These fellas were first seen in the season one episode, The Prisoner… Have we seen them since? I honestly can’t remember, but I do hope we see these Droids again in some sort of prominent capacity. Indeed, the entire episode’s character roster has been woefully underserved by the Black Series, or even the Vintage Collection for that matter. All we got so far is Zero, and I still have to get around to reviewing him. Anyway, I don’t have a lot to say about the packaging, except to note how much space there is for stuff I would have liked to see included. But let’s put a pin in that for a moment.

I really dig this design a lot! It’s distinctive, and yet has a flavor that certainly fits the Star Wars Universe. The design is trim enough to look like they would be fairly agile in combat, and yet the design still looks sturdy enough to endure a fight. The reinforced chest armor perhaps shields his CPU and important bits, while he also has a fairly beefy groinular region, perhaps to protect his other important bits. The limbs are thin, but not quite spindly, and the joints are slightly evocative of the familiar Imperial Security Droid design, with the same type of jointing and fairly similar feet and hands. The sculpting here is pretty sharp and a nice mix of angular and rounded features. Most of the Droid’s chassis is left as bare matte plastic, while you get some nice silver-gray paint in the compartment around the neck. He has two New Republic insignia, one on left side of his chest, and the other toward the bottom of his recessed backpack, and some additional matching orange panels. There’s a stray spot of silver dry brush on his chest, which I assume is a flub, but it actually looks like a bit of weathering and I would have liked to see more of that.

The head is a no-nonsense, functional design. You get a slab of gray with a yellow visual sensor across the top. These guys clearly aren’t designed with personality in mind, but simply to substitute for organics in battle. I find it interesting that the Imperial Security Droid’s portrait has a lot more expressive personality over this New Republic fighter, but that’s probably because we were first introduced to the K2 Droid in Rogue One as a character we were supposed to like and relate to, whereas these fellas were technically the bad guys of the episode. He has one stubby antenna protruding from the top of his head.

The articulation here is excellent, with all the usual points you would expect to see in a human character. There isn’t quite as much lateral movement in the shoulders as I would like and his elbows can only do about a 90-degrees bend, but all in all I’m very pleased with what we got. The joints are strong and not at all gummy, and he’s surprisingly fun to pose!

You get one accessory here, and that’s the DH-17 style Blaster. The weapon is cast in black plastic and has a silver painted muzzle. The sculpt is a little soft, but there’s still plenty of detail to be seen. The right hand is designed to hold the gun, and includes a trigger finger, while the left hand is designed to cradle or steady the weapon. And herein comes my main complaint with this figure… I think there should have been more in the box, namely a battle damaged head and chest plate.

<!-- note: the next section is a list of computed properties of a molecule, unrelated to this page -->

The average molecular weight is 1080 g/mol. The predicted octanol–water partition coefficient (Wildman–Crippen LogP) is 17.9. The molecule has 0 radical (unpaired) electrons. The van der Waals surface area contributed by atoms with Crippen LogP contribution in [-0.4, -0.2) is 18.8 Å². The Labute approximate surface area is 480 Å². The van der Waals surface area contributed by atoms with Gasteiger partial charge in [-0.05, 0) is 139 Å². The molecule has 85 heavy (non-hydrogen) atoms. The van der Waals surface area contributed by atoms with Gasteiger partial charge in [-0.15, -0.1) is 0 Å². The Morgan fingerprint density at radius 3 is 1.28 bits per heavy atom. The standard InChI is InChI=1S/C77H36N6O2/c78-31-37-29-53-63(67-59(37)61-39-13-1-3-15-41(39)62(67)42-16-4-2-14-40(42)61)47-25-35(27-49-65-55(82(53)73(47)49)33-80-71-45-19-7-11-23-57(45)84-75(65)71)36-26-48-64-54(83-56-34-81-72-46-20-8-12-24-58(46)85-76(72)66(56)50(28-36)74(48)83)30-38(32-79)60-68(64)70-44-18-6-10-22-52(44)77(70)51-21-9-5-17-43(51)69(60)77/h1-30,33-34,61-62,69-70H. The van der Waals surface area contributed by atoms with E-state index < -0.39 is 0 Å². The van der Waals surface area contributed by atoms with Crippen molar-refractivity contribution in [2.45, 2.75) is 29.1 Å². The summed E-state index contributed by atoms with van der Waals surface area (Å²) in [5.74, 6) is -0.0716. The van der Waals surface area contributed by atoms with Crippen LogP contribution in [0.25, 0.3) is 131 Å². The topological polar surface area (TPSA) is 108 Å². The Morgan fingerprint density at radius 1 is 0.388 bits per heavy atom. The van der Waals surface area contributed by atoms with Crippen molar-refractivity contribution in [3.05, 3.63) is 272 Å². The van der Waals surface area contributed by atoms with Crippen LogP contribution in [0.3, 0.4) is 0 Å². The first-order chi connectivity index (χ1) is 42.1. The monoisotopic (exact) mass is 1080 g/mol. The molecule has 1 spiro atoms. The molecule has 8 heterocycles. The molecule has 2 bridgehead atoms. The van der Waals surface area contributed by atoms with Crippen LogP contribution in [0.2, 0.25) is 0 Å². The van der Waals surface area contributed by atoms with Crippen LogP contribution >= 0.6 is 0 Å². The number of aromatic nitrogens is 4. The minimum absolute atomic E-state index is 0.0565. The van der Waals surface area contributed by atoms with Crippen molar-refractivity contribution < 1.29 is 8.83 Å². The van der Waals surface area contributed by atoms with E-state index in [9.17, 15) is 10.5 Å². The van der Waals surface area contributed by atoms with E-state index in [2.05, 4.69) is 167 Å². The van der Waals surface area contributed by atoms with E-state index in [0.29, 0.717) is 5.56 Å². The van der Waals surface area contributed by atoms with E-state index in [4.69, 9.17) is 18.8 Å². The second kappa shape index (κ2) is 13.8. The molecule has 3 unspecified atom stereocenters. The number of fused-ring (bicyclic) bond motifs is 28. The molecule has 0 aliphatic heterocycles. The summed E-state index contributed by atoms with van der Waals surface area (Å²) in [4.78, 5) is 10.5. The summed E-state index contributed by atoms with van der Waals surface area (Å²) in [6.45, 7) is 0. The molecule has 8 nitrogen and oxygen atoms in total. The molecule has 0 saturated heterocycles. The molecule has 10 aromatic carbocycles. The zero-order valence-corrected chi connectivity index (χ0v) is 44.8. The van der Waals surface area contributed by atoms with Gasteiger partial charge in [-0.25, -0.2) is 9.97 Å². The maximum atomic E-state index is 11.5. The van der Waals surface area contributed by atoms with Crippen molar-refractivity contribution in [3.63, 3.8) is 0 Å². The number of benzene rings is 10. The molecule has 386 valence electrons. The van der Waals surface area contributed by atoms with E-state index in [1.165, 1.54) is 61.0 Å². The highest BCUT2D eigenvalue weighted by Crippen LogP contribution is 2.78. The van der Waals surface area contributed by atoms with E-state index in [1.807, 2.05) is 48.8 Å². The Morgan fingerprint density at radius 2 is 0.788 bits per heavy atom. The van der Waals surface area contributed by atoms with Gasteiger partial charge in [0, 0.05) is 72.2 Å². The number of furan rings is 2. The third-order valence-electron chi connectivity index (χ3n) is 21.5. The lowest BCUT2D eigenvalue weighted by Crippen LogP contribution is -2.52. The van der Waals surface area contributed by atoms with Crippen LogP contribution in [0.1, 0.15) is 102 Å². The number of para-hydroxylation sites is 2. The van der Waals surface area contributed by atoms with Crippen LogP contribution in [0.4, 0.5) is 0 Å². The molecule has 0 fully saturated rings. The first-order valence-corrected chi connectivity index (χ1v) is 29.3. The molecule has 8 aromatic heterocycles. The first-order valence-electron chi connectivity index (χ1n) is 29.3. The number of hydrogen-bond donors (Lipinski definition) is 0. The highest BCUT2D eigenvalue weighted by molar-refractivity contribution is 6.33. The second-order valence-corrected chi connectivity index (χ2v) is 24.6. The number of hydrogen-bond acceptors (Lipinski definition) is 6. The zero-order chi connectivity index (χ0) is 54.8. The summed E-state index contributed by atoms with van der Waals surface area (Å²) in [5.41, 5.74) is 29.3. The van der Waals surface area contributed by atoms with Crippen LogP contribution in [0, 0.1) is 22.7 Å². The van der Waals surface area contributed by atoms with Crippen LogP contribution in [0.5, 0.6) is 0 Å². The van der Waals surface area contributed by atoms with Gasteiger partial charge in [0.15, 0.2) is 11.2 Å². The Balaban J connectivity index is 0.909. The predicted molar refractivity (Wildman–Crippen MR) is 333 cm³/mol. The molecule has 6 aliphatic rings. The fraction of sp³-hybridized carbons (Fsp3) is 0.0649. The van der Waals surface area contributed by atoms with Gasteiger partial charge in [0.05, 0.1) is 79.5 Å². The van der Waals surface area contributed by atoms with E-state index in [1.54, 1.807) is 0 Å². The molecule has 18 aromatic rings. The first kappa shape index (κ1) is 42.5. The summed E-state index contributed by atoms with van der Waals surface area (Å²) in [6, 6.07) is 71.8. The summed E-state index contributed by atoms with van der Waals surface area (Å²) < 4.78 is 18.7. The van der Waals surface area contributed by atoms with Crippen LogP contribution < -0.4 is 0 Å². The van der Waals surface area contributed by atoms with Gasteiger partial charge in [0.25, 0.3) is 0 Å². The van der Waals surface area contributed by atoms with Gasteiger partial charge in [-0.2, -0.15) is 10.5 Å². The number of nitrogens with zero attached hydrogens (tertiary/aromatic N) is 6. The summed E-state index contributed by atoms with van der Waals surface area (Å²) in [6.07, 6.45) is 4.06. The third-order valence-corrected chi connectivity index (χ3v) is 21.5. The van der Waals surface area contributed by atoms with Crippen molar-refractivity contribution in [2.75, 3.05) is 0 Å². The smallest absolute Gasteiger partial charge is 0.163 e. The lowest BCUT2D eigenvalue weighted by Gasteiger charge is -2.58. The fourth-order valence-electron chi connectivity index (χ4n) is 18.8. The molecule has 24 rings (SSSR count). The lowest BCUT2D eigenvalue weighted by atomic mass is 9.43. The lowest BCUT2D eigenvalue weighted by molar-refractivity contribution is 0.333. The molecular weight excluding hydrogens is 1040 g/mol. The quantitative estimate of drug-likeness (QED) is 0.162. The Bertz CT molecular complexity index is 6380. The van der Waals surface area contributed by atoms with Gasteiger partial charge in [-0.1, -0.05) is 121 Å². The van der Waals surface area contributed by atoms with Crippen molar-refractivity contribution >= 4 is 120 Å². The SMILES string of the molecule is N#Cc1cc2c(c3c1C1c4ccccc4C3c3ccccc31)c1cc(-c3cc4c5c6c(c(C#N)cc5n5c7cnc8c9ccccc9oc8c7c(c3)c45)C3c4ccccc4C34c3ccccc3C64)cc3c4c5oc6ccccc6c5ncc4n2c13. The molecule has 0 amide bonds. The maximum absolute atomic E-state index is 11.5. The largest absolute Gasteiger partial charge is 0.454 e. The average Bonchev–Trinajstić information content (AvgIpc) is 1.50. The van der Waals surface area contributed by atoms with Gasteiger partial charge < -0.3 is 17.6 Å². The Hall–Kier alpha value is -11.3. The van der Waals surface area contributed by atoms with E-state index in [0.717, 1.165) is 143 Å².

I was very happy to see this figure released, but at about $25, the price seemed really steep. A little patience turned them up at $15 a pop at an online retailer, and that made me grab three. It’s very cool to finally get some army-builder soldiers for the good guys, and the fact that they’re Droids sweetens the pot! These guys are surprisingly fun to play around with and pose, and they are sturdy and well balanced. With some battle damaged parts, I would have jumped at the retail price, but thankfully the deal allowed me to build a little squad of these New Republic Clankers. If they turn up again at that price, I may grab a couple more, and I wouldn’t mind seeing a Vintage Collection release to add to my carded 3 3/4-inch Mandalorian collection.

Star Wars Black Series (The Mandalorian): Dark Trooper by Hasbro

So far, The Mandalorian has been the only Disney+ series that I think has been worthy of my time. Book of Boba Fett went nowhere fast, Obi-Wan was ludicrous and boring, and while I desperately want it to be good, I’m not holding out hope for Andor. So, it sure is nice to look back on that amazing ending to Mando Season 2 and know that if they try really hard, Disney is capable of producing some cool shit. Oh yeah… and we got to see some Dark Troopers!

Now, it’s only fair to say that I was not all that smitten with these guys on the screen. They looked a bit too much like rip-offs of the mechanical Cylons from the Battlestar Galactica reboot and the way they took to flight reminded me a little too much of either Iron Man or the Cybermen in Doctor Who‘s Series 8 finale. They just looked kind of cheesy flying around, and while that works for Doctor Who, it doesn’t so much in Star Wars. For some reason, I also LOL’d when they started punching the bulkhead repeatedly. Now, with all that having been said, these guys have grown on me a bit, and I suspected from the beginning that they were going to succeed for me a lot more as action figures, so let’s see if that’s true!

Well, I don’t know where to begin. First of all, the glossy black finish on this figure is absolutely gorgeous. It’s like a beautiful new car sheen, which probably doesn’t come across as well as it should in my pictures on account of how prone to fingerprints these are. And it’s good that the black finish is so impressive, because there isn’t a lot else here in terms of coloring. You get some silver paint on the joints and servos, and a subtle amount of dry-brushing on the feet to denote wear, but clearly these guys are meant to look fresh out of the factory and spoiling for a fight!